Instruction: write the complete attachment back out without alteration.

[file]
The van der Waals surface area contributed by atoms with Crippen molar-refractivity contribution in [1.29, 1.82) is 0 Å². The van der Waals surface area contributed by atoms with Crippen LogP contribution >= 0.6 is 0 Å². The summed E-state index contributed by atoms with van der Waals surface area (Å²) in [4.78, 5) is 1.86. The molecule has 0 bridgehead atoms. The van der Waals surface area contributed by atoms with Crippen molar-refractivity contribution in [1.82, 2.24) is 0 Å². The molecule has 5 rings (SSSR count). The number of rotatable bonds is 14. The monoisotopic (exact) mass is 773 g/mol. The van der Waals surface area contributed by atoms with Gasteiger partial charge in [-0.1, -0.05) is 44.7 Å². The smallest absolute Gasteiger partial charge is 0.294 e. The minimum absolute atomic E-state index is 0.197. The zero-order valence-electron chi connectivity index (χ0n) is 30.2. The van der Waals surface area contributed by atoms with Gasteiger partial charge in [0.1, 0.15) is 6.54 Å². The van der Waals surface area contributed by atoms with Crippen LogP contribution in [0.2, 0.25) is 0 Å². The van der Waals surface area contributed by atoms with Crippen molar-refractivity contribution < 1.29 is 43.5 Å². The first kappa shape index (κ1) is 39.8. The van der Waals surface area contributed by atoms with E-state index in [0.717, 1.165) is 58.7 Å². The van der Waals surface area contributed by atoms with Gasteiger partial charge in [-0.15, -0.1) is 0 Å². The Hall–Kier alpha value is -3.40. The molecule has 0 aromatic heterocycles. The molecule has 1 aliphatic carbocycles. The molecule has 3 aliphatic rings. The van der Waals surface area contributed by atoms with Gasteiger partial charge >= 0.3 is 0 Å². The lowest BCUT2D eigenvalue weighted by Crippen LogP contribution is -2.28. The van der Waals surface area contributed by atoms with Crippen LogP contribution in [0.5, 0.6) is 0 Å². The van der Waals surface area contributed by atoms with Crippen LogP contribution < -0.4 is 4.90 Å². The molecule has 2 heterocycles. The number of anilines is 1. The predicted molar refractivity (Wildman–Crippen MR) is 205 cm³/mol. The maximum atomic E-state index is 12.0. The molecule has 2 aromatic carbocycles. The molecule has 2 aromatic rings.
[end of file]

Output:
The van der Waals surface area contributed by atoms with Crippen molar-refractivity contribution in [1.29, 1.82) is 0 Å². The van der Waals surface area contributed by atoms with Crippen LogP contribution >= 0.6 is 0 Å². The summed E-state index contributed by atoms with van der Waals surface area (Å²) in [4.78, 5) is 1.86. The molecule has 0 bridgehead atoms. The van der Waals surface area contributed by atoms with Crippen molar-refractivity contribution in [1.82, 2.24) is 0 Å². The molecule has 5 rings (SSSR count). The number of rotatable bonds is 14. The monoisotopic (exact) mass is 773 g/mol. The van der Waals surface area contributed by atoms with Gasteiger partial charge in [-0.1, -0.05) is 44.7 Å². The smallest absolute Gasteiger partial charge is 0.294 e. The minimum absolute atomic E-state index is 0.197. The zero-order valence-electron chi connectivity index (χ0n) is 30.2. The van der Waals surface area contributed by atoms with Gasteiger partial charge in [0.1, 0.15) is 6.54 Å². The van der Waals surface area contributed by atoms with Crippen LogP contribution in [0.2, 0.25) is 0 Å². The van der Waals surface area contributed by atoms with Crippen molar-refractivity contribution < 1.29 is 43.5 Å². The first kappa shape index (κ1) is 39.8. The van der Waals surface area contributed by atoms with E-state index in [0.717, 1.165) is 58.7 Å². The van der Waals surface area contributed by atoms with Gasteiger partial charge in [-0.15, -0.1) is 0 Å². The Hall–Kier alpha value is -3.40. The molecule has 0 aromatic heterocycles. The molecule has 1 aliphatic carbocycles. The molecule has 3 aliphatic rings. The van der Waals surface area contributed by atoms with Gasteiger partial charge >= 0.3 is 0 Å². The lowest BCUT2D eigenvalue weighted by Crippen LogP contribution is -2.28. The van der Waals surface area contributed by atoms with Crippen LogP contribution in [0.5, 0.6) is 0 Å². The van der Waals surface area contributed by atoms with Crippen LogP contribution < -0.4 is 4.90 Å². The molecule has 2 heterocycles. The number of anilines is 1. The predicted molar refractivity (Wildman–Crippen MR) is 205 cm³/mol. The maximum atomic E-state index is 12.0. The molecule has 2 aromatic carbocycles. The molecule has 2 aromatic rings.